Review – Kick-Ass

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Kick-AssThere’s a few comic book movies I’ve been looking forward to this year, Iron Man 2, the Losers, Scott Pilgrim vs. the World and Kick-Ass.  From numerous test screenings and teasers the buzz was consistent that the movie rose to the level of the subversive underground comic book it was based upon.  On Rottentomatoes (a movie website I tend to agree with the community) the movie has an overall overage rating of 75% (71% among critics and 89% among movie goers).  Hell, reading Roger Ebert’s review you’d think this was the comic book version of Pulp Fiction:

This movie regards human beings like video-game targets. Kill one, and you score. They’re dead, you win. When kids in the age range of this movie’s home video audience are shooting one another every day in America, that kind of stops being funny.

But as I walked out of the movie, I could only help feeling deflated and bewildered as to what the hype was about (in full disclosure I was about 5 beers in when I got there, but doubt that mattered).

The plot of the movie is pretty simple, “What if super heroes were real and why hasn’t anyone tried it before?”  The cast mainly consists of teenagers dressed in costumes that for the most part sticks to their comic book counterpart and translates well to the big screen.  The violence isn’t quite as brutal as the comic book series but still on par with the before mentioned Pulp Fiction.  It’s very much the comic book version of that movie, minus the wit and storytelling kung-fu that is a Tarantino movie.  This is the violence of A Clockwork Orange, without the statement.

The movie is from the point of view of Dave Lizewski (played by Aaron Johnson).  The everyman role that’s been filled by the likes of Peter Parker in past comic book movies.  At first Dave thinks he can control his fate and turn his world around but events spirals his life out of control and shows that maybe he’s not quite up for the role he’s forged for himself.

The highlight of the movie is Chloe Moretz who plays Hit Girl, the 11 year old scene stealing, action master, who gets the best lines and dishes the most violence.  In the end it’s Hit Girl that saves the day, making this movie contain a subtle “girl power” subtext.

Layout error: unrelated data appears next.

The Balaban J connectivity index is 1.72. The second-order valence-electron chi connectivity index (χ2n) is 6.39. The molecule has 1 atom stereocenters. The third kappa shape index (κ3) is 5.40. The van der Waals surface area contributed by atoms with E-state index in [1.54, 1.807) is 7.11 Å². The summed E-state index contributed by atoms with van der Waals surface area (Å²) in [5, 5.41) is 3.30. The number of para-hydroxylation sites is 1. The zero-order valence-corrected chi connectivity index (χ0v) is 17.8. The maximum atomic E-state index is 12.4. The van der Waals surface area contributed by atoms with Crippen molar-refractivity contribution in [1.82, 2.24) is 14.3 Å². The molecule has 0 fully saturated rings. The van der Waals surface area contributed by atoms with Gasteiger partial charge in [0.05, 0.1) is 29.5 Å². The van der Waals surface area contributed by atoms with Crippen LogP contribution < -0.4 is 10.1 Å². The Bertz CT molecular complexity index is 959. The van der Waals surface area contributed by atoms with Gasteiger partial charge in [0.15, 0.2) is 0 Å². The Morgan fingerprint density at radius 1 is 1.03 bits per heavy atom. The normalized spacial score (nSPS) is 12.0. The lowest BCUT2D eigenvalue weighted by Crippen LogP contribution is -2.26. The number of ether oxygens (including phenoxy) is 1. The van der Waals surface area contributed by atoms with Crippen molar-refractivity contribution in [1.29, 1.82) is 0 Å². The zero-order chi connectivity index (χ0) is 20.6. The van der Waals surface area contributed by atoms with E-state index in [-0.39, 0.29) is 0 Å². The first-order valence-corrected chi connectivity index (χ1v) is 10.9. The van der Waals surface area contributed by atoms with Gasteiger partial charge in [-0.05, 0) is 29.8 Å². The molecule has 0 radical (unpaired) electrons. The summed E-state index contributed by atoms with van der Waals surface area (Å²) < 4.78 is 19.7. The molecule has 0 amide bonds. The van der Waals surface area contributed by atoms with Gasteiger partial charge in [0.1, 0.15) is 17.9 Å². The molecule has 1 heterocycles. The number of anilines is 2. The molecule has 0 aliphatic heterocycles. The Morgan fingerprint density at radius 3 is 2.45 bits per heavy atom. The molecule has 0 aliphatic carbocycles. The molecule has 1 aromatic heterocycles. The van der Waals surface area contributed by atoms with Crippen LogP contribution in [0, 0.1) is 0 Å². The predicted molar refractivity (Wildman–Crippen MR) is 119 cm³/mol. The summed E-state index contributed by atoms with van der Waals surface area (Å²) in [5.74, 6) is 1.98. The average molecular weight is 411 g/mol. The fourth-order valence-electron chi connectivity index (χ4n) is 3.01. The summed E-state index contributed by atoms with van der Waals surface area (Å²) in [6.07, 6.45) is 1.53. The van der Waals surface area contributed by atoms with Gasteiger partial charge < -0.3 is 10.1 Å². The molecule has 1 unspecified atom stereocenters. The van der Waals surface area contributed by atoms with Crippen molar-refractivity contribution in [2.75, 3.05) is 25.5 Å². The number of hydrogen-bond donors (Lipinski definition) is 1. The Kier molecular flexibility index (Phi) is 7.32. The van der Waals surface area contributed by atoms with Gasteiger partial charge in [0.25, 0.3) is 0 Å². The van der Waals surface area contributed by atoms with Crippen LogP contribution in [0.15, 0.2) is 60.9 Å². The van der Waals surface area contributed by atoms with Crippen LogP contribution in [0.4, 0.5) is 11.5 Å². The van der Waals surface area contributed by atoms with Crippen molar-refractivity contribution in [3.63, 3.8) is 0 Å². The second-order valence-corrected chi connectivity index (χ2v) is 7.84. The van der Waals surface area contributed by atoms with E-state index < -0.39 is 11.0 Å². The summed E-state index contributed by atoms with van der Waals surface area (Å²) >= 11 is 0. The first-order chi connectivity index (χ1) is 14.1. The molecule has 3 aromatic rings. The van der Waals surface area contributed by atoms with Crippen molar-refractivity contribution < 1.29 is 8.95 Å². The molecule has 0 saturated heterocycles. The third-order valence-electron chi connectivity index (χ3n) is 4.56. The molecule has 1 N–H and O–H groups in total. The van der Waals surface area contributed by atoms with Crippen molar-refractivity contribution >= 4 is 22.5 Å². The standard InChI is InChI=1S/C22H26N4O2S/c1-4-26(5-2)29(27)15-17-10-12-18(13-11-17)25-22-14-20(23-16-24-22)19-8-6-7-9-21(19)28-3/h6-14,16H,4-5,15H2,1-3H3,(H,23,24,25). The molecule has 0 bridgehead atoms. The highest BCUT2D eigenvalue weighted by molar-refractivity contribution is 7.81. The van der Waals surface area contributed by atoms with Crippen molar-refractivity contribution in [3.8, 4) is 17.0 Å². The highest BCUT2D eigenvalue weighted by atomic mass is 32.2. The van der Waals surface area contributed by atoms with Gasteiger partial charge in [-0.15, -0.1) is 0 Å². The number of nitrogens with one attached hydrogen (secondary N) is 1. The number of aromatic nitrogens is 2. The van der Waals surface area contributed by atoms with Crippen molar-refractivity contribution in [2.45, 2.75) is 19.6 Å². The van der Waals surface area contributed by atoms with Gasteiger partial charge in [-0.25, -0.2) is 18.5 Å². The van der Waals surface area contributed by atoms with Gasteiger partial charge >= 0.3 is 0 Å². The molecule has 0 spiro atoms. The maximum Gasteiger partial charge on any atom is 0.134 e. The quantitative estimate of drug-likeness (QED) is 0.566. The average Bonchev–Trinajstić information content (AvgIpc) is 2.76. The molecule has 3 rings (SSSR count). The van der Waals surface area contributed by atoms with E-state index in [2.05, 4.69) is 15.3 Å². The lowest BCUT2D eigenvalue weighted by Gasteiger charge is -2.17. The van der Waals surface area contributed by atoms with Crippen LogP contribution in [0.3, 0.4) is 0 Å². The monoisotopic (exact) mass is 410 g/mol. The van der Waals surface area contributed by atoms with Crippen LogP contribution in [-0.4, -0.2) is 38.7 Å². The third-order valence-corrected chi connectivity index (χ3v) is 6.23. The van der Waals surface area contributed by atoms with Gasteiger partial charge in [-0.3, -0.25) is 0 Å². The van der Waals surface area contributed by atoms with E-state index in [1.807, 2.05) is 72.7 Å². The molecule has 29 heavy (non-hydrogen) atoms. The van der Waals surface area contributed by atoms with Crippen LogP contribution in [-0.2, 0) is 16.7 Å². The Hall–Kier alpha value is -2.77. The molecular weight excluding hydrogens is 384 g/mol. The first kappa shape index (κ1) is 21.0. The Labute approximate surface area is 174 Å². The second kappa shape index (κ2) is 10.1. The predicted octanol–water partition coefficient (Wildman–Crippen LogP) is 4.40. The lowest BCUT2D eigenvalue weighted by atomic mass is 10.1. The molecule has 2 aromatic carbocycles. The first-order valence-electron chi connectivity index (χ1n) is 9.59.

The plot deviates from the comic book series it’s based off of with the last third unrecognizable from what it’s source material.  These changes aren’t for the better and baffling as the creator of the comic Mark Millar and John Romita Jr. seemed to have such a hand in it’s making.

In the end, it’s not the entertainment that will keep audiences buzzing, it’ll be Moretz and the ultraviolence she dishes.  And that’s sad, since the source material is so good.  But something clearly got lost in translation from page to screen.

Direction:  Matthew Vaughn has directed some new classics (Layer Cake, Stardust) so we know the guy can direct.  But there seems to lack the amazing visuals of some of his previous works and there’s some downright questionable choices.  In a scene a character is seen hunting bad guys with a camera angle reminiscent of the atrocious movie Doom.  The action scenes are ok, but it’s clear that’s not Vaughn’s strength.  The action scenes are lackluster and some of the best moments of the movie are the downtime and verbal jousting between Lizewski and his friends.  Again Moretz is the true highlight in dialogue and action and it’s clear Vaughn knows this.  It’s almost as if there was a clear focus on that character while ignoring the rest of the cast.

Acting:  This is a big shrug of the shoulders.  None of the acting is good, it’s quite cheesy in fact, an issue that’s plagued comic book movies in the past (Watchmen being a prime example).  I wish I could highlight some of the bright spots but there’s so few to do.  The standout when it comes to acting is Clark Duke, who has mastered the friend role.

Plot:  Why deviate from the comic series?  The last third of the film tangents off of what worked fine on paper and took out some of the most shocking parts of the plot.  The storyline was dumb downed and focuses on the violence shock factor instead of straight up good story telling.  The change is baffling and uncalled for.

Overall:  The movie is a watered down version of the comic book series it was based off of.  It misses the subversive statement and destroys an excellent plot.  Is it a bad movie?  No.  But I can’t say it’s good either.  If you’re looking for a movie full of violence and the idea of an 11 year old girl whipping ass appeals to you, then by all means see it.  There are worse ways to spend 2 hours.

Grade: C+